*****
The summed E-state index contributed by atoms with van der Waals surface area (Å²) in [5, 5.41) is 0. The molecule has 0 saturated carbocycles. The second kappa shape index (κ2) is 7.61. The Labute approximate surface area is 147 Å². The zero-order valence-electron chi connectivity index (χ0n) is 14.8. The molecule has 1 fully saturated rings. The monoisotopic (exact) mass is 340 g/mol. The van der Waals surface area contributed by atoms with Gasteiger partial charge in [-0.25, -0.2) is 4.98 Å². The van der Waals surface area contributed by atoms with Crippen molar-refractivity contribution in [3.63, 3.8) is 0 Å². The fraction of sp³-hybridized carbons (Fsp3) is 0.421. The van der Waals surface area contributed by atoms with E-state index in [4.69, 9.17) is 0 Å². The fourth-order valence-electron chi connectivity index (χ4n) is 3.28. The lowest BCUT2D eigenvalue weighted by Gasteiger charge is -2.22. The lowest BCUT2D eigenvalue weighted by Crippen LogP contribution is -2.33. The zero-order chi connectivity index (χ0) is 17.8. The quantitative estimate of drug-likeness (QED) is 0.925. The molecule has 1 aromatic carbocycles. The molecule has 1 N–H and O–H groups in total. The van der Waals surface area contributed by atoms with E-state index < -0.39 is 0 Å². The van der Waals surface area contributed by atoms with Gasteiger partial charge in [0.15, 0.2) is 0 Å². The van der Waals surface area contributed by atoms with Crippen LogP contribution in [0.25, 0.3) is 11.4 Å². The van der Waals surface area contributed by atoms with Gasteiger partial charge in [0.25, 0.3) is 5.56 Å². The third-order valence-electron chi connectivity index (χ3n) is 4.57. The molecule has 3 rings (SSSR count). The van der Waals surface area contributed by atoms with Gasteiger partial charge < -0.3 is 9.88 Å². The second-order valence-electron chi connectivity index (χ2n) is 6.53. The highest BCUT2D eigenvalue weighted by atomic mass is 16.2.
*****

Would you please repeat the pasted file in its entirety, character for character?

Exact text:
The summed E-state index contributed by atoms with van der Waals surface area (Å²) in [5, 5.41) is 0. The molecule has 0 saturated carbocycles. The second kappa shape index (κ2) is 7.61. The Labute approximate surface area is 147 Å². The zero-order valence-electron chi connectivity index (χ0n) is 14.8. The molecule has 1 fully saturated rings. The monoisotopic (exact) mass is 340 g/mol. The van der Waals surface area contributed by atoms with Gasteiger partial charge in [-0.25, -0.2) is 4.98 Å². The van der Waals surface area contributed by atoms with Crippen molar-refractivity contribution in [3.63, 3.8) is 0 Å². The fraction of sp³-hybridized carbons (Fsp3) is 0.421. The van der Waals surface area contributed by atoms with E-state index in [4.69, 9.17) is 0 Å². The fourth-order valence-electron chi connectivity index (χ4n) is 3.28. The lowest BCUT2D eigenvalue weighted by Gasteiger charge is -2.22. The lowest BCUT2D eigenvalue weighted by Crippen LogP contribution is -2.33. The zero-order chi connectivity index (χ0) is 17.8. The quantitative estimate of drug-likeness (QED) is 0.925. The molecule has 1 aromatic carbocycles. The molecule has 1 N–H and O–H groups in total. The van der Waals surface area contributed by atoms with E-state index < -0.39 is 0 Å². The van der Waals surface area contributed by atoms with Gasteiger partial charge in [0.15, 0.2) is 0 Å². The van der Waals surface area contributed by atoms with Crippen LogP contribution in [0.25, 0.3) is 11.4 Å². The van der Waals surface area contributed by atoms with Gasteiger partial charge in [0.25, 0.3) is 5.56 Å². The third-order valence-electron chi connectivity index (χ3n) is 4.57. The molecule has 3 rings (SSSR count). The van der Waals surface area contributed by atoms with Gasteiger partial charge < -0.3 is 9.88 Å². The second-order valence-electron chi connectivity index (χ2n) is 6.53. The highest BCUT2D eigenvalue weighted by atomic mass is 16.2.